Social Effects of Culture: Exploratory Statistical Evidence and Detailed Statistical Models
Social Effects of Culture: Exploratory Statistical Evidence
Social Effects of Culture: Detailed Statistical Models
Hill Strategies Research, March 31 and July 23, 2008
Two recent reports from Hill Strategies Research investigate the social impacts of cultural activities, including book reading. The data is drawn from Statistics Canada's General Social Survey of 2005. A total of 9,851 respondents answered the survey's cultural questions. The reports define a book reader as anyone who read at least one book, of any type, in 2005. This is clearly a low threshold of cultural participation.
The report subtitled "Exploratory Statistical Evidence" examines the relationship between four cultural activities (reading books, attending live performances, visiting art galleries and attending movie theatres) and social phenomena such as volunteering, donating, neighbourhood connections, sense of belonging and quality of life.
Some statistics in the report show a relationship between book reading and positive social engagement. In particular, the percentage of book readers volunteering for a non-profit organization (42%) is much higher than the percentage of non-readers (25%). The percentage of book readers donating money or goods to a non-profit organization (82%) is much higher than the percentage of non-readers (66%). Seventy-one percent of book readers (compared with 65% of non-readers) indicated that they had done a favour for a neighbour in the past month. Forty-nine percent of book readers have a very strong sense of belonging to Canada, compared with 42% of non-readers. Book readers have a lower rate of workaholism than non-readers (22% of book readers compared with 31% of non-readers).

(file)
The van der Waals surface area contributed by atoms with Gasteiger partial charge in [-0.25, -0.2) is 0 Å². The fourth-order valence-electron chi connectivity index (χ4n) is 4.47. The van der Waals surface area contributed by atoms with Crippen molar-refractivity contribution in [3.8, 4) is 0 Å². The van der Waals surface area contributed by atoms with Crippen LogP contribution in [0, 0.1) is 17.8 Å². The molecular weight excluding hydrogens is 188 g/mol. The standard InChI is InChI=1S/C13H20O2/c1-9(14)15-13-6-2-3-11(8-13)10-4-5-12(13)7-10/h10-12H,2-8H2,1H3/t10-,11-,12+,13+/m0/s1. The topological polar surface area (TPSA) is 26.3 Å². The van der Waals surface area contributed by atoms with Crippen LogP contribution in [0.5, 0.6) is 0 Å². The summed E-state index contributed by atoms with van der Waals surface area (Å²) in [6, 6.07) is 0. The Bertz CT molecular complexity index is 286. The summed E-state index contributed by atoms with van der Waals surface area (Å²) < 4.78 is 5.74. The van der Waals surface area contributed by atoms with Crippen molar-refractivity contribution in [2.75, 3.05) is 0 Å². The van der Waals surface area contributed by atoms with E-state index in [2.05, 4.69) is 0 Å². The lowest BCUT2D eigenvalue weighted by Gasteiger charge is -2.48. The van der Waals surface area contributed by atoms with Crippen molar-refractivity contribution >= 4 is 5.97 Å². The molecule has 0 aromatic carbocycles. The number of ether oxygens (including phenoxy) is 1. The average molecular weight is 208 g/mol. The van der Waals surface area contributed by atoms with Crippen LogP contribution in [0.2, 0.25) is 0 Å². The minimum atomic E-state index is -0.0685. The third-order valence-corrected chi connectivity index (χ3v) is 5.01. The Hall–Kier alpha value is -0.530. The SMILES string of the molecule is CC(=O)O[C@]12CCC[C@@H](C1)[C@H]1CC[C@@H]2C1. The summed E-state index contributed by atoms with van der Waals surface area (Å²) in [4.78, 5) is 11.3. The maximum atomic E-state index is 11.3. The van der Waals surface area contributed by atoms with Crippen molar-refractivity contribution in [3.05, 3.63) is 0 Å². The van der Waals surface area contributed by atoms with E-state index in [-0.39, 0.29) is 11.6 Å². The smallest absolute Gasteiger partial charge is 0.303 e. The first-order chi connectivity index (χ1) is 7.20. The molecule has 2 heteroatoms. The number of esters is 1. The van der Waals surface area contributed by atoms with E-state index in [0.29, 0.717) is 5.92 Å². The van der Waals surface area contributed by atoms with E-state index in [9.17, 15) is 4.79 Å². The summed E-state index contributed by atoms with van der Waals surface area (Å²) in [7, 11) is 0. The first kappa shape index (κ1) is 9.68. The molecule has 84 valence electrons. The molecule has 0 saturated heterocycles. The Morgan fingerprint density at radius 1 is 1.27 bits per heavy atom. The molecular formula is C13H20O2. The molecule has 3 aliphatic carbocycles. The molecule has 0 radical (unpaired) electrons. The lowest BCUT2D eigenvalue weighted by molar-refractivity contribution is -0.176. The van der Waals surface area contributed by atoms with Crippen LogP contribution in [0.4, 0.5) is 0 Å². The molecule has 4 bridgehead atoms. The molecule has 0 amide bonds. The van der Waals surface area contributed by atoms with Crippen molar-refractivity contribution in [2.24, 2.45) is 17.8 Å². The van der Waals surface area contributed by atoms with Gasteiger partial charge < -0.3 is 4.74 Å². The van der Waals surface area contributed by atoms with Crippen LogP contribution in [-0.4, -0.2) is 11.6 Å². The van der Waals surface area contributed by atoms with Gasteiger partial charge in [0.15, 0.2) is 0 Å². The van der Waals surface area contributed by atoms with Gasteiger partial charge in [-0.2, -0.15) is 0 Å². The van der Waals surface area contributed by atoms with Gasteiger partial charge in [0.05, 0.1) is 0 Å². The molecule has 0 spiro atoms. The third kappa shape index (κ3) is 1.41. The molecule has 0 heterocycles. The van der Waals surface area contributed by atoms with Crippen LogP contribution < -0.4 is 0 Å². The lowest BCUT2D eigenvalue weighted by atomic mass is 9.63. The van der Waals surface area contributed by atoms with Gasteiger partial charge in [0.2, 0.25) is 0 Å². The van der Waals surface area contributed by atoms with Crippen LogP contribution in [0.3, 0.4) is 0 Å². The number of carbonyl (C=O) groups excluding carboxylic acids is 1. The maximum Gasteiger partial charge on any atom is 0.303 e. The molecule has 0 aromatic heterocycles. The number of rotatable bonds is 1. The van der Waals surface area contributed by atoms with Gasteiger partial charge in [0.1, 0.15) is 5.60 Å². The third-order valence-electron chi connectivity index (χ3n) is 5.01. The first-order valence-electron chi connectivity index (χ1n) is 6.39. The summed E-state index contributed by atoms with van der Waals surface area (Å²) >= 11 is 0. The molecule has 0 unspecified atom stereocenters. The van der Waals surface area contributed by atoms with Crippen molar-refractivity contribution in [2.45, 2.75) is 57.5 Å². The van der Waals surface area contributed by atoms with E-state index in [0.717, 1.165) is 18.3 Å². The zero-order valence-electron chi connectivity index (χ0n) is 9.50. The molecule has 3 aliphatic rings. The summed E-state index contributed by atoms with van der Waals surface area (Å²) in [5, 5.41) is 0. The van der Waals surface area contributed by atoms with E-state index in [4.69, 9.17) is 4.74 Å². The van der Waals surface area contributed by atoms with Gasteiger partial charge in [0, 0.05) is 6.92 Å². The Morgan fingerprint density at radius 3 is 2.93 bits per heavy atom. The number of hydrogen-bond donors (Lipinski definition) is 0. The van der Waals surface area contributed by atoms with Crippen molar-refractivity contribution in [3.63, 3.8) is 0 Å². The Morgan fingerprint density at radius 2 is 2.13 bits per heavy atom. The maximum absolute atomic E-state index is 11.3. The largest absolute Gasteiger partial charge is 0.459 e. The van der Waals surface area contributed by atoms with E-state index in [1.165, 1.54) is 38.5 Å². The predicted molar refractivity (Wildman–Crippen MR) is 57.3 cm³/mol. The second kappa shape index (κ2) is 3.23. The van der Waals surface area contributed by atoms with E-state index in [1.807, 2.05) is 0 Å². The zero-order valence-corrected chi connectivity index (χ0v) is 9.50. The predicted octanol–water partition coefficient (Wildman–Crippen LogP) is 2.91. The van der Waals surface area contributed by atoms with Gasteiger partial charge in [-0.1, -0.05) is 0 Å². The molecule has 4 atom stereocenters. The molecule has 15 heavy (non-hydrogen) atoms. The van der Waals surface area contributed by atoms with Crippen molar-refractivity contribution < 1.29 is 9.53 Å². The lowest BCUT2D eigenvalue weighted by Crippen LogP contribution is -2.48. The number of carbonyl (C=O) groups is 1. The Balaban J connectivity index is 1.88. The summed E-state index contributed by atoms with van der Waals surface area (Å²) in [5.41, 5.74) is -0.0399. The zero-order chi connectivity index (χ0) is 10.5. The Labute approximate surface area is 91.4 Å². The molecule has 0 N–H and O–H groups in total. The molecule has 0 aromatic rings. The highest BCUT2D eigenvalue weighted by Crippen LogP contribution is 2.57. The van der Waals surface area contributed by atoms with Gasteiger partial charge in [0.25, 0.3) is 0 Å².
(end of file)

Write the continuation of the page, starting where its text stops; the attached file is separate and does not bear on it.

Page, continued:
The second report provides detailed statistical models of six social indicators: Feeling trapped in a daily routine; Volunteering; Donating; Doing a favour for a neighbour; Sense of belonging to one's province; and Sense of belonging to Canada. Building on the exploratory report, the statistical models in the second report examine whether cultural activities have an impact on social indicators above and beyond demographic information.
The second report shows that book reading has a positive impact on three of the social indicators: volunteer rates, donation rates and doing a favour for a neighbour. These statistics relate to the models that held all other factors constant, such as other arts activities and demographic factors.
For the other three social indicators examined (feeling trapped in a daily routine, having a very strong sense of belonging to one's province or having a very strong sense of belonging to Canada), book reading did not have a statistically significant influence above and beyond other arts activities and demographic factors.
Overall, the reports show that Canadians who read are more likely to be socially active than Canadians who do not read.
Two recent reports from Hill Strategies Research investigate the social impacts of cultural activities, including book reading. Overall, the reports show that Canadians who read are more likely to be socially active than Canadians who do not read.